"I do disagree that computed properties are not common; in an Ember application you end up using them everywhere!" is no different than a C programmer arguing against Java: "I do disagree that pointers are not needed; in a C program you end up using them everywhere!"
Speaking of Java, I wrote a small REST service using functional style. I showed it to another Java programmer. He said "That's terrible! It's not object oriented."
Who's more intelligent, you or a male weaver bird? I asked the weaver bird. "I am totally more smart that EvilTrout. He has no concept of a proper nest. He simply couldn't attract a mate with his weaving skills." The late Douglas Adams put best. “For instance, on the planet Earth, man had always assumed that he was more intelligent than dolphins because he had achieved so much—the wheel, New York, wars and so on—whilst all the dolphins had ever done was muck about in the water having a good time. But conversely, the dolphins had always believed that they were far more intelligent than man—for precisely the same reasons.”
I'm not that concerned about the accuracy of your Angular facts. I'm more concerned with your claims that Angular sucks as an Ember substitute. Of course it does. And conversely, Ember sucks as an Angular substitute. You know Ember so well that it's become the standard to measure everything else. Until you lose your heavy Ember accent when speaking Angular, you just won't hit the impartial sweet spot to truly advise others between the two approaches.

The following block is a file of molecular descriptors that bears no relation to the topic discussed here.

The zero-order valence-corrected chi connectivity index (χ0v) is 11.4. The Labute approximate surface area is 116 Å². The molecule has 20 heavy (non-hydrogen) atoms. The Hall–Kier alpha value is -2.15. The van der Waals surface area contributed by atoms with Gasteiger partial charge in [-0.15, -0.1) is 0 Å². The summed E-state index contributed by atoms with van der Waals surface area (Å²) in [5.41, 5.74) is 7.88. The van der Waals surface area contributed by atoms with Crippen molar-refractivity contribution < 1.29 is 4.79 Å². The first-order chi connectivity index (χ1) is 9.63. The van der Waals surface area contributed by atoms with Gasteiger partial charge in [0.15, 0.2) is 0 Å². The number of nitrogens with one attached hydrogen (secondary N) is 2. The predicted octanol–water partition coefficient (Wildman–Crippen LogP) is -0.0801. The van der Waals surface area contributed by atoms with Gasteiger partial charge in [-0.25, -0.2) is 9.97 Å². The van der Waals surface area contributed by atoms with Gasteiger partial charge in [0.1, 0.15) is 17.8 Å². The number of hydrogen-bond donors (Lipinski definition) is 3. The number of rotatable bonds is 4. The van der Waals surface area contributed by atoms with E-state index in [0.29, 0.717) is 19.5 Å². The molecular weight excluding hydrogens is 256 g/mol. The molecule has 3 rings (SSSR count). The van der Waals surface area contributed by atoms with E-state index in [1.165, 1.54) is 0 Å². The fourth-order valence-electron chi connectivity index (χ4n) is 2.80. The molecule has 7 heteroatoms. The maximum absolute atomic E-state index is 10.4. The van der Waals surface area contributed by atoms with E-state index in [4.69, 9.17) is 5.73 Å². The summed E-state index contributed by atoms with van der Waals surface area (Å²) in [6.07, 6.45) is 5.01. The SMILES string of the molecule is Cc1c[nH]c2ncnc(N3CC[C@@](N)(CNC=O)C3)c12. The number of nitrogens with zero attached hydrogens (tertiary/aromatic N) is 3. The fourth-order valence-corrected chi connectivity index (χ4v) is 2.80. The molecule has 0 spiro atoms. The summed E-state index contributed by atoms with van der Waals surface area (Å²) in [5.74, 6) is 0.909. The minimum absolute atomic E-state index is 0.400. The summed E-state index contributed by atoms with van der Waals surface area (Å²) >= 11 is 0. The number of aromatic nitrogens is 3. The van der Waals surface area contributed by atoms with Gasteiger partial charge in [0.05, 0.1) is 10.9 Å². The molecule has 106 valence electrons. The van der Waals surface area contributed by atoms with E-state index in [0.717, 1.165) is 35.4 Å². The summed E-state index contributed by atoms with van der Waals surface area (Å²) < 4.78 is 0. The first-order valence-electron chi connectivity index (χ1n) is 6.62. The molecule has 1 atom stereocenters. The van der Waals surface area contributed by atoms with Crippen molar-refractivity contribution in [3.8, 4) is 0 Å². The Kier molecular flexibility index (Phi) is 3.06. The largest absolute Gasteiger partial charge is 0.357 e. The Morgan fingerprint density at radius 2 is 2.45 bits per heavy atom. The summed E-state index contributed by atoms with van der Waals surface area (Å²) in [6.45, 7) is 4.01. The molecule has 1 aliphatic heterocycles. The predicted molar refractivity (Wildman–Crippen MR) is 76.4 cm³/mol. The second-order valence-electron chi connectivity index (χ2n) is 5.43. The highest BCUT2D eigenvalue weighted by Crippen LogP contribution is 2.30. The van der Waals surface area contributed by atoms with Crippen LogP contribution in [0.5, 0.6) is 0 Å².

I find an easy trap to fall into is the false goal. Goals for a web app should not be OO or MVC or idiomatic or avoiding primitives. Those are all academic jargon. Those TEND to be good hueristics to help you get your goals, but no business succeeded because they picked a language or framework that was more objected oriented.